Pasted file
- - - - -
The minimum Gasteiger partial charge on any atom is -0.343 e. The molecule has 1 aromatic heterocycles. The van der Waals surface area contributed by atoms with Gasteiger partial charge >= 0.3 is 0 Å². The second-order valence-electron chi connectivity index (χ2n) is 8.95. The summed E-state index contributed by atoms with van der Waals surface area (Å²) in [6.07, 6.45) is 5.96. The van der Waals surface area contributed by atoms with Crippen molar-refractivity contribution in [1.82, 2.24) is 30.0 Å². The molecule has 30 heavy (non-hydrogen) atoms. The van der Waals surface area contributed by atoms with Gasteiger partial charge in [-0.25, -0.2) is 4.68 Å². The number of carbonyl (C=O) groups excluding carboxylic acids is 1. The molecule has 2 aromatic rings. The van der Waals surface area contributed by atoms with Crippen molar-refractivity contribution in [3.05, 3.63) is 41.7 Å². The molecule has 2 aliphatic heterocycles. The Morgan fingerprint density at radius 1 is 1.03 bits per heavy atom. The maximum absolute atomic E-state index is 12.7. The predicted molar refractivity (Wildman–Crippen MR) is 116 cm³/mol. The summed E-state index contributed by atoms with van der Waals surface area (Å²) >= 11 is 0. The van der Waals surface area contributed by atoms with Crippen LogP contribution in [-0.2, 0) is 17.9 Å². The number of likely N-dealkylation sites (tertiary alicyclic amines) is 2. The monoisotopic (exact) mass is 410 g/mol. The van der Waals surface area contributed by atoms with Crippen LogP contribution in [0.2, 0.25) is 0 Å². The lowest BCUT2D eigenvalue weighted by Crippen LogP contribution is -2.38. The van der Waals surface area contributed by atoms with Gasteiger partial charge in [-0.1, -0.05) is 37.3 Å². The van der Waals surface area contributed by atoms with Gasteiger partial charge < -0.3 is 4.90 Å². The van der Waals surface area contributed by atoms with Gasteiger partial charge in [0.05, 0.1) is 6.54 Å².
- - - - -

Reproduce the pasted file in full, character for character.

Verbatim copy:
The minimum Gasteiger partial charge on any atom is -0.343 e. The molecule has 1 aromatic heterocycles. The van der Waals surface area contributed by atoms with Gasteiger partial charge >= 0.3 is 0 Å². The second-order valence-electron chi connectivity index (χ2n) is 8.95. The summed E-state index contributed by atoms with van der Waals surface area (Å²) in [6.07, 6.45) is 5.96. The van der Waals surface area contributed by atoms with Crippen molar-refractivity contribution in [1.82, 2.24) is 30.0 Å². The molecule has 30 heavy (non-hydrogen) atoms. The van der Waals surface area contributed by atoms with Gasteiger partial charge in [-0.25, -0.2) is 4.68 Å². The number of carbonyl (C=O) groups excluding carboxylic acids is 1. The molecule has 2 aromatic rings. The van der Waals surface area contributed by atoms with Crippen molar-refractivity contribution in [3.05, 3.63) is 41.7 Å². The molecule has 2 aliphatic heterocycles. The Morgan fingerprint density at radius 1 is 1.03 bits per heavy atom. The maximum absolute atomic E-state index is 12.7. The predicted molar refractivity (Wildman–Crippen MR) is 116 cm³/mol. The summed E-state index contributed by atoms with van der Waals surface area (Å²) >= 11 is 0. The van der Waals surface area contributed by atoms with Crippen LogP contribution in [-0.2, 0) is 17.9 Å². The number of likely N-dealkylation sites (tertiary alicyclic amines) is 2. The monoisotopic (exact) mass is 410 g/mol. The van der Waals surface area contributed by atoms with Crippen LogP contribution in [0.2, 0.25) is 0 Å². The lowest BCUT2D eigenvalue weighted by Crippen LogP contribution is -2.38. The van der Waals surface area contributed by atoms with Gasteiger partial charge in [-0.1, -0.05) is 37.3 Å². The van der Waals surface area contributed by atoms with Gasteiger partial charge < -0.3 is 4.90 Å². The van der Waals surface area contributed by atoms with Gasteiger partial charge in [0.05, 0.1) is 6.54 Å².